Unfortunately, that also spills over to the acting and pacing of the movie. Whether intentional or not, there is a somewhat stilted feel to the dialogue and delivery, as if a dash too much of B-movie spices was thrown into the pot. It doesn't help that the film is more or less delivered as a drama. Scant touches of humor work their way in here and there, but for the most part every character is playing it a little too straight. And when you have comic veterans like Martin Short and Catherine O'Hara in the roles of Victor's parents, why not use those talents? If you're waiting for a little silliness as levity to the story, you might be waiting a while. But more odd is that the pacing of the film is almost intentionally slow, as if it was decided that a seventy-minute film should be stretched out to eighty-three (not counting the credits). No regular Danny Elfman musical numbers to transition from scenes and sections, just slow bike rides and walks to conversations.
I don't mean to give the impression that the movie is bad, because it certainly isn't. But it does feel a bit dry for the genre at times. There are so many good elements to the film - including some of the most impressively detailed stop-motion animation and set design I've seen - that it really shines a light on those other parts that aren't up to code. If this was a live-action film, the story, acting and pacing would make it thoroughly mediocre, even with its intriguing premise. But the stop-motion work here is so phenomenal that you can get lost in it alone, and it's able to raise some of these other less remarkable elements into a whole that is both good and enjoyable. I just wonder what could have been if all the pieces had been cinched up that tightly.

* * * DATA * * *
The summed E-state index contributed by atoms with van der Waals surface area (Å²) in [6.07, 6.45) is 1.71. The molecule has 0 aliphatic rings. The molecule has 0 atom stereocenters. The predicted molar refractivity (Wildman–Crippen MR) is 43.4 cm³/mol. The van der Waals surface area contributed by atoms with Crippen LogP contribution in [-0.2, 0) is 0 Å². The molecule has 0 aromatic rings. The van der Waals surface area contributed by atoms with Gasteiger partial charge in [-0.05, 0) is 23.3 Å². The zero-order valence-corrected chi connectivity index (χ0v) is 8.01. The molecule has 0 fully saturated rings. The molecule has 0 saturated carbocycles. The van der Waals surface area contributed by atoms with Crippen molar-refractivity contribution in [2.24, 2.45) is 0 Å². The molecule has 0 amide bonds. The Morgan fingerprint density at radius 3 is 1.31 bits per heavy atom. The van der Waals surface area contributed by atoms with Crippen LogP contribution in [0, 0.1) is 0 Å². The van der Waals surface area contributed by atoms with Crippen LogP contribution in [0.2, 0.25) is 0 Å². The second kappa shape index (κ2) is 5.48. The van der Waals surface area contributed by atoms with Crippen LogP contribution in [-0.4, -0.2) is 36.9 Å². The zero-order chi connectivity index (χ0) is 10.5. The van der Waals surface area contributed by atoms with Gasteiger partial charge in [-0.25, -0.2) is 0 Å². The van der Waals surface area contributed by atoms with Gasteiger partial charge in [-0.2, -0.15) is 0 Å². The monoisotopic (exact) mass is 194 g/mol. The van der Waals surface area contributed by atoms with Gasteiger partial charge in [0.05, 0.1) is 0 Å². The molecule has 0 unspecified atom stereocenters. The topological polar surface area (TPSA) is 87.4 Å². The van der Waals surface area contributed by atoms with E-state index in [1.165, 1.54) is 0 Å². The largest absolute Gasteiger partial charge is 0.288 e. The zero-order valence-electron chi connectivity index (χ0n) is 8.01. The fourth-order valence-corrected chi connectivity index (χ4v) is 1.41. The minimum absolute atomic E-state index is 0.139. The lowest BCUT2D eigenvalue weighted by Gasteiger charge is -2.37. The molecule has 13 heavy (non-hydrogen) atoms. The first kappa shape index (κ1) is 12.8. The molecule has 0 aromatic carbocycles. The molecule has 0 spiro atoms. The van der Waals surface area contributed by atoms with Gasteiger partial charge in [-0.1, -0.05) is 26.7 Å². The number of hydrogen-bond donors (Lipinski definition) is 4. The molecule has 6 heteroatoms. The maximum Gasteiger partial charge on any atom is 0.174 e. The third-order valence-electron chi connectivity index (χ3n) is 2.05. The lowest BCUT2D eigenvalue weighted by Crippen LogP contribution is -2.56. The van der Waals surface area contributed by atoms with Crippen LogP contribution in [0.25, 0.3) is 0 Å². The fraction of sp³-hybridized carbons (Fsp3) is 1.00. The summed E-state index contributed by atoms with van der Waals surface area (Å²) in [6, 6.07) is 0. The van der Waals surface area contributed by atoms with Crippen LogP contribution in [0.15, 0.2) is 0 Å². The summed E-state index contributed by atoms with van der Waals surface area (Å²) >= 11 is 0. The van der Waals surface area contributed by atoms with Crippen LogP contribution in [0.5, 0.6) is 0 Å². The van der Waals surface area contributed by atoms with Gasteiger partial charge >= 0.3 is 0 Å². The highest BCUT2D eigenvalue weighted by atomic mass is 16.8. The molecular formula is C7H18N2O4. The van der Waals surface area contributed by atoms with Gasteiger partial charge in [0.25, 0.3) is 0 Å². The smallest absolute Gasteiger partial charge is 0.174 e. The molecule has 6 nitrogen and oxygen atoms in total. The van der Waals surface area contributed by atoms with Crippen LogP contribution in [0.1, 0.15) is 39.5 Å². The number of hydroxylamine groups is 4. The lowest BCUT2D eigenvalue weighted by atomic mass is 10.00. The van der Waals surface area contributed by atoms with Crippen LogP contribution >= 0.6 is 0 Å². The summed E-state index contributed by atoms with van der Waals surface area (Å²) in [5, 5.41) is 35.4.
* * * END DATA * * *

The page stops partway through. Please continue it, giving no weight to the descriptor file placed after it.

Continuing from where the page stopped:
Video / 3D
This is a beautiful looking film, and its transfer to Blu-ray is absolutely stunning. There's your summary. The crispness of of the image reveals every little detail of the animation and models, including a couple of things they may not have intended for you to see. But most impressive is the color range of this black-and-white image, where meticulous design models and art direction come through even if you can't see the original colors (although if you watch the main bonus feature, you'll find that many of these were carefully constructed to imply a specific color scheme). No artifacts or encoding aberrations to speak of, just a sumptuous feast of an immaculate image.